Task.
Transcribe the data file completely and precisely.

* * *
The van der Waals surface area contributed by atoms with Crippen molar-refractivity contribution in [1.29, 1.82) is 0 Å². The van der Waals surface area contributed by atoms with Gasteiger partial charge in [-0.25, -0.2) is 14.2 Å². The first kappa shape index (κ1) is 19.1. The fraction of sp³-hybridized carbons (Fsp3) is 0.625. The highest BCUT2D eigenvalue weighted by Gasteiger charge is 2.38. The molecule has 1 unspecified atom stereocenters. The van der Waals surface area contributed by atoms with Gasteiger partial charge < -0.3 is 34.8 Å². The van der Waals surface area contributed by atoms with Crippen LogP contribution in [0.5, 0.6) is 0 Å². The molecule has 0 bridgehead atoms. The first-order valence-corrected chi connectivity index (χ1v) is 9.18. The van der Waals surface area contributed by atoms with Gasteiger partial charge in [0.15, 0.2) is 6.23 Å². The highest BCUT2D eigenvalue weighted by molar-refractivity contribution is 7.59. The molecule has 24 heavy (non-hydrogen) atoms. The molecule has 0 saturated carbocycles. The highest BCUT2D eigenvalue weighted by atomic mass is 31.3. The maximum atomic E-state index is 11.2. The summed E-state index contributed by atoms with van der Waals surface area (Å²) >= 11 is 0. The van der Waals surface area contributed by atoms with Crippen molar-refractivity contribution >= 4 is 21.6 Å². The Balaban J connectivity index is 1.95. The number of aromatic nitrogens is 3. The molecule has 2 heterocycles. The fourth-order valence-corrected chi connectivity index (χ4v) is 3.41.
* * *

The van der Waals surface area contributed by atoms with Crippen molar-refractivity contribution in [1.29, 1.82) is 0 Å². The van der Waals surface area contributed by atoms with Gasteiger partial charge in [-0.25, -0.2) is 14.2 Å². The first kappa shape index (κ1) is 19.1. The fraction of sp³-hybridized carbons (Fsp3) is 0.625. The highest BCUT2D eigenvalue weighted by Gasteiger charge is 2.38. The molecule has 1 unspecified atom stereocenters. The van der Waals surface area contributed by atoms with Gasteiger partial charge < -0.3 is 34.8 Å². The van der Waals surface area contributed by atoms with Crippen LogP contribution in [0.5, 0.6) is 0 Å². The molecule has 0 bridgehead atoms. The first-order valence-corrected chi connectivity index (χ1v) is 9.18. The van der Waals surface area contributed by atoms with Gasteiger partial charge in [0.15, 0.2) is 6.23 Å². The highest BCUT2D eigenvalue weighted by molar-refractivity contribution is 7.59. The molecule has 24 heavy (non-hydrogen) atoms. The molecule has 0 saturated carbocycles. The highest BCUT2D eigenvalue weighted by atomic mass is 31.3. The maximum atomic E-state index is 11.2. The summed E-state index contributed by atoms with van der Waals surface area (Å²) >= 11 is 0. The van der Waals surface area contributed by atoms with Crippen molar-refractivity contribution >= 4 is 21.6 Å². The Balaban J connectivity index is 1.95. The number of aromatic nitrogens is 3. The molecule has 2 heterocycles. The fourth-order valence-corrected chi connectivity index (χ4v) is 3.41.